Paul says his organization is unique in that it takes technologies from one village and distributes them to thousands of others. Most of the time, a need in one village is similar to a need in another. "The problem is that the rural needs are many, while innovative solutions are limited," Paul says. "By introducing effective, proven technologies across rural India, RIN is contributing in a significant manner to rural development." To address the issues of developing access to resources and markets, the organization invests its human capital to establish links and empower innovators in the process. By offering a continuum of training and support, RIN distinguishes itself from other well-meaning but ineffective efforts.
One of the major initiatives RIN plans to adopt is an annual competition for innovations. The campaign is planned to reach out to rural farmers, artisans, and others through established media and outreach channels. Paul is also exploring the possibilities of harnessing the help of agricultural students from various universities to take on the task of scouting for rural innovators as part of their field studies. An expert panel would judge the identified innovations for awards. "These awards will motivate the rural innovators to continue innovating and will recognize innovation publicly," Paul explains. "We believe that many more will start innovating and exploiting their creative spirits as a result of these awards." From the innovations documented, RIN will carry out detailed feasibility studies for 10 to 15 innovations every year as a first step to building rural enterprises.
When Paul started the work, he assumed that many inventions would come in a rudimentary prototype form. Some, like the solar water purifier they are handling now, were presented as concepts. RIN took up the task of getting technical refinement, market research, and product designers. A business plan is also developed for the enterprise with the help of the innovator. With innovations for which technology is perfected and standardized, ideas and products are manufactured and marketed in many ways. In certain cases, innovators are developed as entrepreneurs (Innovator Promoted Rural Enterprises), while in others, technology is transferred to private entrepreneurs (RIN-supported manufacturing). The intellectual property rights of the innovators are protected by filing for patents and trademarks. RIN is also sourcing commercial investments so that these will continue as self-sustaining rural enterprises.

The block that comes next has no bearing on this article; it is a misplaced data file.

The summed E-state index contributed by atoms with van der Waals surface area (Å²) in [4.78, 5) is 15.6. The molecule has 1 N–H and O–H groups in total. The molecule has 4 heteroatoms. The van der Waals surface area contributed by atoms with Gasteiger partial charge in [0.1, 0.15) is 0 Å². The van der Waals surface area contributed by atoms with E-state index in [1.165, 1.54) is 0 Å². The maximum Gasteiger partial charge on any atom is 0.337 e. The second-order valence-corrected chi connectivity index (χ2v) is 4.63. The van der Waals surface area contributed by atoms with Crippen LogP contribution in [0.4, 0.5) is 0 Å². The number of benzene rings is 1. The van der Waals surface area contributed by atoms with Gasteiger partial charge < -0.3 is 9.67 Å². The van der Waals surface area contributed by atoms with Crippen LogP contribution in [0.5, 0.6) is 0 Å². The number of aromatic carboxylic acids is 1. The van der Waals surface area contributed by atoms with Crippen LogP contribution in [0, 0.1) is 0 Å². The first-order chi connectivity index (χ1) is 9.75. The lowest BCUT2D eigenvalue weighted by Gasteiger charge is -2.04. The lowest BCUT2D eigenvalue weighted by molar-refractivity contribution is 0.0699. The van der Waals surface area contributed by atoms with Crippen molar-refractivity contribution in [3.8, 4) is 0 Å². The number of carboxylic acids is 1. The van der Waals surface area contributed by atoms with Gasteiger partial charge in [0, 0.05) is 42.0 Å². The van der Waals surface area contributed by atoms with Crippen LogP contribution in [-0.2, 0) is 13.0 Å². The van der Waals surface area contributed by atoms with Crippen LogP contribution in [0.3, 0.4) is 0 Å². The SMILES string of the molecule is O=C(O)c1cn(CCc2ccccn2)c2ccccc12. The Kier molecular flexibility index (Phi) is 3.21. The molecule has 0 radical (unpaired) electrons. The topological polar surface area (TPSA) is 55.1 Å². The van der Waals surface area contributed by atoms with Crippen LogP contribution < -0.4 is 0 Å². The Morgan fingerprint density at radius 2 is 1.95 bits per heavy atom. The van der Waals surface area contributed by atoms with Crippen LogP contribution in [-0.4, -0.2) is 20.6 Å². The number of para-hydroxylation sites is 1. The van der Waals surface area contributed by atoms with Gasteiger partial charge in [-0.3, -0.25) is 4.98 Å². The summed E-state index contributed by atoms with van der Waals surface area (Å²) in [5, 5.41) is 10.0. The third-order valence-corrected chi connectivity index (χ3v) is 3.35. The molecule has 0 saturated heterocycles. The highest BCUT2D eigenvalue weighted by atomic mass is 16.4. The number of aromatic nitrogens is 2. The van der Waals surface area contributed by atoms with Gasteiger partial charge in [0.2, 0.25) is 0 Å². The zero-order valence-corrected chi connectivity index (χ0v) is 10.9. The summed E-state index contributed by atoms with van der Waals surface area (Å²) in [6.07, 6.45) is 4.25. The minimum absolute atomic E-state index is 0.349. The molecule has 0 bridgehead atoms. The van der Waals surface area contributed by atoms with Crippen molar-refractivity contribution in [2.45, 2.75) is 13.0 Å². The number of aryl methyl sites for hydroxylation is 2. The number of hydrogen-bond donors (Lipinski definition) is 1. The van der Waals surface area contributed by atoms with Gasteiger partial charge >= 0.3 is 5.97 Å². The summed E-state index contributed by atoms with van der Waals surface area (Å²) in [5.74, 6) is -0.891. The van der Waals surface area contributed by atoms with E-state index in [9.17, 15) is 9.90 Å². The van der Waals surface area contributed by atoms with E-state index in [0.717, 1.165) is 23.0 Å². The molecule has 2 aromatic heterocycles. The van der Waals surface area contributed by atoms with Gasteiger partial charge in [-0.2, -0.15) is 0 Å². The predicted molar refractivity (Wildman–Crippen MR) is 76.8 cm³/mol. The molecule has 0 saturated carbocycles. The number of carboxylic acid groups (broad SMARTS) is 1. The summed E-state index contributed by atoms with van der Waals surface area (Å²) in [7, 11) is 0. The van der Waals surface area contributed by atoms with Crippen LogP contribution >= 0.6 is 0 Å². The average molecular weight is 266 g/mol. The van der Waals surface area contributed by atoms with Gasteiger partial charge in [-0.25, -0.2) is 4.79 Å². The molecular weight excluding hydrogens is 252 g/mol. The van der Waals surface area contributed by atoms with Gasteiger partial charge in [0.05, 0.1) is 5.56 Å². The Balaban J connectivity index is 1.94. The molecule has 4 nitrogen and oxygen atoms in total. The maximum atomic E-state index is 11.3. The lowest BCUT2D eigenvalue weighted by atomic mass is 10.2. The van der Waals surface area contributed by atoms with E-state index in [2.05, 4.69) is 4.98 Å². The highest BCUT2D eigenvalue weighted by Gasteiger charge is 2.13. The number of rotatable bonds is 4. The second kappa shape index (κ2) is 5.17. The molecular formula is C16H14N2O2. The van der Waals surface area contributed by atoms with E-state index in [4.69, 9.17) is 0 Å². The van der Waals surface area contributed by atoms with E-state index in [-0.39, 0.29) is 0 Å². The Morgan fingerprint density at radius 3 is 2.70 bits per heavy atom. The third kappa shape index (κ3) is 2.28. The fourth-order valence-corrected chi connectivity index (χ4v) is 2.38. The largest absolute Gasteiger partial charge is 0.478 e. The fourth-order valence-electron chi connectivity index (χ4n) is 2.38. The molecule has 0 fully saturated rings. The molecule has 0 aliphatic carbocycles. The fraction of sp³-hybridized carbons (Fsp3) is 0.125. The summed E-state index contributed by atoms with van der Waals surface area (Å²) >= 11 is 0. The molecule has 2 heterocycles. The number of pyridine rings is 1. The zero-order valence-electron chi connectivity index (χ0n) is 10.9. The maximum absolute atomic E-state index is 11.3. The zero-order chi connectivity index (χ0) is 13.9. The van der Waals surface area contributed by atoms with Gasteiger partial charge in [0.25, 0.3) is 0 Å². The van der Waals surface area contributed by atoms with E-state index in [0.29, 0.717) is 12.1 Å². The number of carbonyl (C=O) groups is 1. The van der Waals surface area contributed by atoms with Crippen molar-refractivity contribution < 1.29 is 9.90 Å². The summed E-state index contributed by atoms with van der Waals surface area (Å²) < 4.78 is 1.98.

"In all these operations there is tremendous risk," Paul says. "But we are looking at possibilities of changing the mindset of the investors. We are calculating the possibilities of giving a 7.5 percent return to individual investors. At the same time, a venture capitalist has the potential of getting good returns while serving the society." By 2007, Paul expects both to have commercialized or disseminated over 40 innovations and to have developed a franchising methodology to replicate the organization throughout India with a viable social investment bank.
Paul spent most of his student years living in hostels, finding that hostel life gave him opportunities to interact with and understand people from different places and backgrounds. He completed his mechanical engineering degree reluctantly, as he thought the course was not especially useful to his real interest–community development. After much thought about rural development and management of rural resources, he joined the Indian Institute of Forest Management. It gave him an opportunity not only to learn development techniques, and management principles, but also to share experiential learning.
He started his career with a group that promoted tree-growing in rural India, working along the borders of Karnataka and Andhra Pradesh. He soon realized that the project was not reaching the expected result so he shifted his base to Kerala. He also realized that few organizations in the social sector were thinking about bringing in quality management and establishing output measures.
In 1994 Paul joined the Kerala Horticulture Development Program, a joint program of the European Union and the Government of Kerala. As part of the marketing team, he introduced the "farmers' market" concept to fruit and vegetable farmers as a marketing venture of a collection of Farmers' Self-Help Groups. He was also responsible for developing a franchising system and opening outlets for fruits and vegetables in supermarkets. While working on this project, Paul handled credit through local banks, crop insurance, training on management skills, and participatory research. The Kerala model has been adopted by the Central Government and is a part of the 10th five-year plan.
Paul was also inspired by the Gujarat Grassroots Innovation Augmentation Network, which was initiated by the Government of Gujarat and the Indian Institute of Management, Ahmedabad. He also observed the HoneyBee Network, which is involved in documenting rural innovations. Out of interest, Paul followed several rural innovations and realized that most of the ideas were stagnating either because of the innovator's inability to follow through or because of poor documentation. He illustrates his point: "Manoharan of Tamil Nadu developed a banana stem injector in the mid-90s and it was with him without seeing the light of the day. Anna Saheb, a 70-year-old farmer from Karnataka designed a remarkable rain gun. But he had no means to reach the target market. Somasundaram and Gnanamani patented a seed drill in the late-80s, but they never saw commercial returns." Paul formed RIN in 2001 as a nonprofit venture to incubate enterprises based on successful rural innovations.